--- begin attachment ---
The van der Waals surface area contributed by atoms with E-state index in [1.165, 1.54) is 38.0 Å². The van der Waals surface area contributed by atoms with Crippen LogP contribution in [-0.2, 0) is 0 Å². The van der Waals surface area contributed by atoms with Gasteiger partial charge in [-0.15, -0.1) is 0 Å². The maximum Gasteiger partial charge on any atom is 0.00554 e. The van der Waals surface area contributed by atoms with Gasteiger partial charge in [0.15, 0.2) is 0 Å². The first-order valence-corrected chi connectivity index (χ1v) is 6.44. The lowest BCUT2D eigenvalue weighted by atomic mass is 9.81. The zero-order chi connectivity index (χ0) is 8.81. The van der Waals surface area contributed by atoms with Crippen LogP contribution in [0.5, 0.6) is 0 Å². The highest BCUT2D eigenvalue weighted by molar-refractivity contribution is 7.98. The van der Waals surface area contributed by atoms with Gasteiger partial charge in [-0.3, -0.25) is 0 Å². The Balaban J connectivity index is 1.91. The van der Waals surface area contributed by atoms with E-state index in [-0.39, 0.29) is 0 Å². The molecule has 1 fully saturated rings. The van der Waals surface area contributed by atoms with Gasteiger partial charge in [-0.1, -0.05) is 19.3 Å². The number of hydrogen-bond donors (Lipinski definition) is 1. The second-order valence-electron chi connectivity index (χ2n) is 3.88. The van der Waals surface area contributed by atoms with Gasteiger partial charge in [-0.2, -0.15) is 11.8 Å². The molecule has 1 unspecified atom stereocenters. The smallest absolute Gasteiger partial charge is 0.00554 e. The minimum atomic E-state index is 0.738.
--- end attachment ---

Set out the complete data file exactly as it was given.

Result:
The van der Waals surface area contributed by atoms with E-state index in [1.165, 1.54) is 38.0 Å². The van der Waals surface area contributed by atoms with Crippen LogP contribution in [-0.2, 0) is 0 Å². The van der Waals surface area contributed by atoms with Gasteiger partial charge in [-0.15, -0.1) is 0 Å². The maximum Gasteiger partial charge on any atom is 0.00554 e. The van der Waals surface area contributed by atoms with Gasteiger partial charge in [0.15, 0.2) is 0 Å². The first-order valence-corrected chi connectivity index (χ1v) is 6.44. The lowest BCUT2D eigenvalue weighted by atomic mass is 9.81. The zero-order chi connectivity index (χ0) is 8.81. The van der Waals surface area contributed by atoms with Crippen LogP contribution in [0.5, 0.6) is 0 Å². The highest BCUT2D eigenvalue weighted by molar-refractivity contribution is 7.98. The van der Waals surface area contributed by atoms with Gasteiger partial charge in [-0.3, -0.25) is 0 Å². The Balaban J connectivity index is 1.91. The van der Waals surface area contributed by atoms with E-state index in [-0.39, 0.29) is 0 Å². The molecule has 1 fully saturated rings. The van der Waals surface area contributed by atoms with Gasteiger partial charge in [-0.1, -0.05) is 19.3 Å². The number of hydrogen-bond donors (Lipinski definition) is 1. The second-order valence-electron chi connectivity index (χ2n) is 3.88. The van der Waals surface area contributed by atoms with Gasteiger partial charge in [-0.2, -0.15) is 11.8 Å². The molecule has 1 unspecified atom stereocenters. The smallest absolute Gasteiger partial charge is 0.00554 e. The minimum atomic E-state index is 0.738.